Art Music

Although known almost exclusively as the birthplace of the tango, Argentina is home to a diverse array of music and dance styles from its various geographic regions. Largely a mixture of European and indigenous influences (referred to as mestizo), many of Argentina’s musical genres can be divided into two primary categories: folklore and popular music. In addition, the European influences are not limited to Spanish origin, as Argentina became a melting pot of numerous European migrants, including settlers from Poland, Austria and Germany. While African influences are not as extensive in this part of South America, Argentina’s borders with Uruguay and Brazil are notably rich in Creole traditions where African-derived drumming and dance forms abound.

Art music (or serious music or erudite music) is an umbrella term used to refer to musical traditions implying advanced structural and theoretical considerations and a written musical tradition.  The notion of art music is a frequent musicological distinction, referred to by musicologist Philip Tagg as an “axiomatic triangle consisting of ‘folk’, ‘art’ and ‘popular’ musics.” He explains that each of these three is distinguishable from the others according to certain criteria.  In this regard, it is frequently used as a contrasting term to popular music and traditional or folk music.

The term is mostly used to refer to music descending from classical tradition. This is the common definition of musicologists and scholars.  However, some other authors interested in music theory may define it differently. Musician Catherine Schmidt-Jones for example defines art music as “a music which requires significantly more work by the listener to fully appreciate than is typical of popular music.” In her view, “this can include the more challenging types of jazz and rock music, as well as Classical.”


While often used to refer primarily to Western historical classical music, the term may refer to:

  • The classical music of several different cultures around the world;
  • Modern and contemporary art music, including electronic art music, experimental (art) music and minimalist music, as well as other forms;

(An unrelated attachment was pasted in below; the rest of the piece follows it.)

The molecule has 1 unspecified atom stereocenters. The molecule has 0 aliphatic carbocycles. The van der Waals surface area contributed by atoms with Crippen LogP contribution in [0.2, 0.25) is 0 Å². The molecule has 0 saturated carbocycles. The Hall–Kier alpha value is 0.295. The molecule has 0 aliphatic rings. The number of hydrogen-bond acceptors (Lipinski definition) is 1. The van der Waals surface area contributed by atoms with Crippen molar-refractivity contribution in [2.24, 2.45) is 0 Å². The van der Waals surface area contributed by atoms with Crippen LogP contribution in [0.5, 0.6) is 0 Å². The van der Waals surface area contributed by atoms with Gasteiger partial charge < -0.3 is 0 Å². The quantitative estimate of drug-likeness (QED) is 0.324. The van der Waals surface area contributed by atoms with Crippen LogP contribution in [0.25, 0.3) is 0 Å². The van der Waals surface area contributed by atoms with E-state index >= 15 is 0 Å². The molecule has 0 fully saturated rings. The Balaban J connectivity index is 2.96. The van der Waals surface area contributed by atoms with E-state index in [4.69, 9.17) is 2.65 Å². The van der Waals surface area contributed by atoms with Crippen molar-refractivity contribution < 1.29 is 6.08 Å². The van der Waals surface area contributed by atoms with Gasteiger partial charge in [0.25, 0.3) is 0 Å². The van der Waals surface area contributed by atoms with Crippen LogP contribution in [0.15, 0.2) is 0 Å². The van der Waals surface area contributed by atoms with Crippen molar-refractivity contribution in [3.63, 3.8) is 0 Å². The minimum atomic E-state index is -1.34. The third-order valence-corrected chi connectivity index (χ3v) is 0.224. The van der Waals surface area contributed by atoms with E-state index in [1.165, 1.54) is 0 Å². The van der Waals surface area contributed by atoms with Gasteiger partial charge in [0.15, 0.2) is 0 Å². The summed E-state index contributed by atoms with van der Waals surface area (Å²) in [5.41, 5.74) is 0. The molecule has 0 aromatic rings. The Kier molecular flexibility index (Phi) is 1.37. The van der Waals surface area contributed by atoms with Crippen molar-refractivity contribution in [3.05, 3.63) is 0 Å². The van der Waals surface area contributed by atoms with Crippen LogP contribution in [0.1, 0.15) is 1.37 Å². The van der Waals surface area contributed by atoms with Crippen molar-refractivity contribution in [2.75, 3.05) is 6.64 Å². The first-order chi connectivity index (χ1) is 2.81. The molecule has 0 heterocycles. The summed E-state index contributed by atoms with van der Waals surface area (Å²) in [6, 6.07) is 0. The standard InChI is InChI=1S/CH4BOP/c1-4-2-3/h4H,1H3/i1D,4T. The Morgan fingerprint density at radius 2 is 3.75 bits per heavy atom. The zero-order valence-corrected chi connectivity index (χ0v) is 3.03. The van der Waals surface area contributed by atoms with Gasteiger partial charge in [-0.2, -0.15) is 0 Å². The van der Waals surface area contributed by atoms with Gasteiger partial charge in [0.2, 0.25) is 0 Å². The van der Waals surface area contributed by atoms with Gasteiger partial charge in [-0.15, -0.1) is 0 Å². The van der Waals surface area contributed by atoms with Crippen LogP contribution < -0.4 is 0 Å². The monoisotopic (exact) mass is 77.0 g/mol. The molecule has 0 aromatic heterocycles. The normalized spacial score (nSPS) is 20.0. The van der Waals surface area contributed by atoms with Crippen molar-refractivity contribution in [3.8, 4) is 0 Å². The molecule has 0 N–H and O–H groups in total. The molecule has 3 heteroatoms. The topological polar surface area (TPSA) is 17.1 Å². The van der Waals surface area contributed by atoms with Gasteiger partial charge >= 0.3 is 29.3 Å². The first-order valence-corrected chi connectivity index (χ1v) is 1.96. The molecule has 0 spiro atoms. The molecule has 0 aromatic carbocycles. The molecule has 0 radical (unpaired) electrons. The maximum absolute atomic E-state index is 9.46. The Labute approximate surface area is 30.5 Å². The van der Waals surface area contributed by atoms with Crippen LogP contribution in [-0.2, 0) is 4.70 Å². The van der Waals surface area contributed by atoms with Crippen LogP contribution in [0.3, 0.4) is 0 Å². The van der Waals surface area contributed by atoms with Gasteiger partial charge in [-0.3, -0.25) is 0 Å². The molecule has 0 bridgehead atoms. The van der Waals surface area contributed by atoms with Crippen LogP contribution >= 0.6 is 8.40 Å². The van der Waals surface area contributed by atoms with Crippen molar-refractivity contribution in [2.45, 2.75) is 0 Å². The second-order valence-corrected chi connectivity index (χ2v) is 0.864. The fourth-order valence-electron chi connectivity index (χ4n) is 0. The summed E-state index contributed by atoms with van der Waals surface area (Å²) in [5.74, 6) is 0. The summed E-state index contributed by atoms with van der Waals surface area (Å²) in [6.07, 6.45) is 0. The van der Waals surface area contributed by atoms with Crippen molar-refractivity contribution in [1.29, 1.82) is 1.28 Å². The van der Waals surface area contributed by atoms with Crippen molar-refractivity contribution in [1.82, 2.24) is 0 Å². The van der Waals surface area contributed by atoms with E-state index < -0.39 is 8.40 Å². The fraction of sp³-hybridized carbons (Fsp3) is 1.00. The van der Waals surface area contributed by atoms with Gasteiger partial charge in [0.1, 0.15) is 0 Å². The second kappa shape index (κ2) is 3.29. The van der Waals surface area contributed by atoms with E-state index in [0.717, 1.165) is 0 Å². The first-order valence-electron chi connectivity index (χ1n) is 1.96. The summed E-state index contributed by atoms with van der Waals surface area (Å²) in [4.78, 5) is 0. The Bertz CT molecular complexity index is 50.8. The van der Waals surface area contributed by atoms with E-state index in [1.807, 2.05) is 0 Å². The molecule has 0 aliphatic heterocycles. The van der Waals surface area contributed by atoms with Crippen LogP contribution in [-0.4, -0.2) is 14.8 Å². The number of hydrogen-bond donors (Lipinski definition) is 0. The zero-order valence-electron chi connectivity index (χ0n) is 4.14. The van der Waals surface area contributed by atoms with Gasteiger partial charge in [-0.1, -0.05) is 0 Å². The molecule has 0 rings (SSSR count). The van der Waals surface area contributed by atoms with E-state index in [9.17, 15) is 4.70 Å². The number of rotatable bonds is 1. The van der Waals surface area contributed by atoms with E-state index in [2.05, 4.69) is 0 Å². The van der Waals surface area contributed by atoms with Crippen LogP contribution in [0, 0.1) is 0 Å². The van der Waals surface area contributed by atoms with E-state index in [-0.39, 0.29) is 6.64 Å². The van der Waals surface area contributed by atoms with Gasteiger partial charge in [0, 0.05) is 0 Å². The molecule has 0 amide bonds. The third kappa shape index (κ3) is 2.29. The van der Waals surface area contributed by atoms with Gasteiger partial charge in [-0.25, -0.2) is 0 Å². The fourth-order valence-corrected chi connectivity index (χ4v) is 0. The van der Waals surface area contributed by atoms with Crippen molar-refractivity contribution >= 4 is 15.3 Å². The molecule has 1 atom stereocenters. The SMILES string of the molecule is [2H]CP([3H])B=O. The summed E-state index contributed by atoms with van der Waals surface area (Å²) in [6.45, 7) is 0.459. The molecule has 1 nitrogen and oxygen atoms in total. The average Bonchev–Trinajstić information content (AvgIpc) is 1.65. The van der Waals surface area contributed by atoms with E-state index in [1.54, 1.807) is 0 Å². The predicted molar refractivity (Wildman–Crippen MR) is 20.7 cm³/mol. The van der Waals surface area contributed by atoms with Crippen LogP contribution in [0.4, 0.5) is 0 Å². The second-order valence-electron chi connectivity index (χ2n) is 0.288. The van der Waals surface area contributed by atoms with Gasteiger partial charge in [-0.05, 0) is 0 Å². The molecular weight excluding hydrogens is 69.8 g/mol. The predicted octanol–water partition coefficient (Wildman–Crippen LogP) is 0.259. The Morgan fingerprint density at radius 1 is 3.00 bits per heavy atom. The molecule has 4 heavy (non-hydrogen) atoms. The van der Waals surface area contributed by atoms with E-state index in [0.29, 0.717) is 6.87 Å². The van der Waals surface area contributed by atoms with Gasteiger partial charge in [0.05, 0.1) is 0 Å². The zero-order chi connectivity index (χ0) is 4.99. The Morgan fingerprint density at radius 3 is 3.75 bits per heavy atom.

• Some forms of jazz, excluding most forms generally considered to be popular music. Jazz is generally considered as popular music. (Adorno for example refers to jazz as some kind of popular music.) But some more technical forms of jazz have blurred borders between art music and popular music.

The notion of art music has often been misinterpreted as being elitist, most particularly by fans of popular music as technicity and complexity considerations are often mistaken as indicators of superiority. But the notion of art music, despite its name, does not necessarily imply any kind of artistic superiority over popular music or traditional music. While earlier musicological approaches tended to consider art music in an elitist way (for example Adorno), many modern musicologists (most particularly ethnomusicologists) dispute the notion of superiority. In a recent international musicology colloquium dedicated to music and globalization, some ethnomusicologists such as Jean During insisted that no matter the technicity and difficulty of music, every musical tradition has the same dignity and no one can claim any superiority over another.

Moreover, in some cases the distinction between popular and art music has been blurred, particularly in the late 20th century. For example, minimalist music and postmodern music in particular got closer to popular music and rejected older cleavages. Conversely, some popular experimental musicians developed a special interest in the minimalist and postmodern approach, thereby incorporating certain aspects of art music into popular music. Therefore, some may consider certain forms of popular-based music such as art rock art music. However, in the strict, original sense these forms of music cannot really be regarded as pure erudite music because they do not match most of the criteria. Besides, many fans of experimental popular music (such as art rock and avant-garde metal) tend to mistake the sense of the term art music. In their conception, “art music” is used to refer to authentic and creative music as opposed to commercial music. Hence, use of the term “art music” sometimes leads to misunderstandings.


The term primarily refers to classical traditions (including contemporary as well as historical classical music forms) which focus on formal styles, invite technical and detailed deconstruction and criticism, and demand focused attention from the listener. In strict western practice, art music is considered primarily a written musical tradition, preserved in some form of music notation, as opposed to being transmitted orally, by rote, or in recordings (like popular and traditional music). Historically, most western art music has been written down using the standard forms of music notation that evolved in Europe beginning prior to the Renaissance period and reaching its maturity in the Romantic period. The identity of a “work” or “piece” of art music is usually defined by the notated version, rather than a particular performance of it (as for example with classical music).

In some western modern or experimental forms, the written notation of art music may depart from standard musical notation and use a variety of new types of notation to facilitate the exploratory nature of these new forms of music. The inclusion of the new forms within the definition of “art music” is based upon the intention of the composer for the experience created by the music and upon the method of the composer in communicating the substance of the music to the performer. In other words, while the notation may not be formal or traditional, there remains an element of formality or intellectual discipline to the construction and communication of the content of the work.


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